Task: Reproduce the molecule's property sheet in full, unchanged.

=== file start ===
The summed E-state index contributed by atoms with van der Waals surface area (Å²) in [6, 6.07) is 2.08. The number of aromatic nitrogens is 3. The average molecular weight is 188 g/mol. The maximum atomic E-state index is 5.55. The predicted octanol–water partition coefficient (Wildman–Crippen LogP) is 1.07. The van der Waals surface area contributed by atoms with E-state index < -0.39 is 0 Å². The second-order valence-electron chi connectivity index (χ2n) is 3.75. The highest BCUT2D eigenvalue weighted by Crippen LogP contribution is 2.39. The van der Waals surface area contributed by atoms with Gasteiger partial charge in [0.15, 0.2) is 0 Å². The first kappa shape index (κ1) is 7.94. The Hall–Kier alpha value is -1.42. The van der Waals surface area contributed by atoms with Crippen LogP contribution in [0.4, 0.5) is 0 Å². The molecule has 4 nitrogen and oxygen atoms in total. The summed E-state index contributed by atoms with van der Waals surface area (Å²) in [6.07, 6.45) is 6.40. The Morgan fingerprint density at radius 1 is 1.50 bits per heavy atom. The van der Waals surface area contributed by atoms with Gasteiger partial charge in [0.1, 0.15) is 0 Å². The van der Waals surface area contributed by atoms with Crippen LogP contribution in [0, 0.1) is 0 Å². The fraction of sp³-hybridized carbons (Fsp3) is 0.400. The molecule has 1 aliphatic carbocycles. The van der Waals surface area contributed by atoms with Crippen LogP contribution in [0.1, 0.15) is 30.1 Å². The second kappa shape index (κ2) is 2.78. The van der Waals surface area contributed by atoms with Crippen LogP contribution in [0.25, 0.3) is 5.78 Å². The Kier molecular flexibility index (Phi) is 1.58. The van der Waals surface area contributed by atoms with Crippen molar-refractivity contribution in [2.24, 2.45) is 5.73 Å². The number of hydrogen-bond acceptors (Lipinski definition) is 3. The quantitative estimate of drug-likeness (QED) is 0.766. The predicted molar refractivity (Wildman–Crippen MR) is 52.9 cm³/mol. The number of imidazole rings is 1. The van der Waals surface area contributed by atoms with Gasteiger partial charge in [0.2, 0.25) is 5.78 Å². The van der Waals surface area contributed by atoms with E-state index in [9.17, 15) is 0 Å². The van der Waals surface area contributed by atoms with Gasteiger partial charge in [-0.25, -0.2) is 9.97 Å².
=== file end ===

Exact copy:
The summed E-state index contributed by atoms with van der Waals surface area (Å²) in [6, 6.07) is 2.08. The number of aromatic nitrogens is 3. The average molecular weight is 188 g/mol. The maximum atomic E-state index is 5.55. The predicted octanol–water partition coefficient (Wildman–Crippen LogP) is 1.07. The van der Waals surface area contributed by atoms with E-state index < -0.39 is 0 Å². The second-order valence-electron chi connectivity index (χ2n) is 3.75. The highest BCUT2D eigenvalue weighted by Crippen LogP contribution is 2.39. The van der Waals surface area contributed by atoms with Gasteiger partial charge in [0.15, 0.2) is 0 Å². The first kappa shape index (κ1) is 7.94. The Hall–Kier alpha value is -1.42. The van der Waals surface area contributed by atoms with Crippen LogP contribution in [0.4, 0.5) is 0 Å². The molecule has 4 nitrogen and oxygen atoms in total. The summed E-state index contributed by atoms with van der Waals surface area (Å²) in [6.07, 6.45) is 6.40. The Morgan fingerprint density at radius 1 is 1.50 bits per heavy atom. The van der Waals surface area contributed by atoms with Gasteiger partial charge in [0.1, 0.15) is 0 Å². The van der Waals surface area contributed by atoms with Crippen LogP contribution in [0, 0.1) is 0 Å². The fraction of sp³-hybridized carbons (Fsp3) is 0.400. The molecule has 1 aliphatic carbocycles. The van der Waals surface area contributed by atoms with Crippen LogP contribution in [0.1, 0.15) is 30.1 Å². The second kappa shape index (κ2) is 2.78. The van der Waals surface area contributed by atoms with Crippen LogP contribution in [0.25, 0.3) is 5.78 Å². The Kier molecular flexibility index (Phi) is 1.58. The van der Waals surface area contributed by atoms with Crippen molar-refractivity contribution in [2.24, 2.45) is 5.73 Å². The number of hydrogen-bond acceptors (Lipinski definition) is 3. The quantitative estimate of drug-likeness (QED) is 0.766. The predicted molar refractivity (Wildman–Crippen MR) is 52.9 cm³/mol. The number of imidazole rings is 1. The van der Waals surface area contributed by atoms with Gasteiger partial charge in [0.2, 0.25) is 5.78 Å². The van der Waals surface area contributed by atoms with E-state index in [9.17, 15) is 0 Å². The van der Waals surface area contributed by atoms with Gasteiger partial charge in [-0.25, -0.2) is 9.97 Å².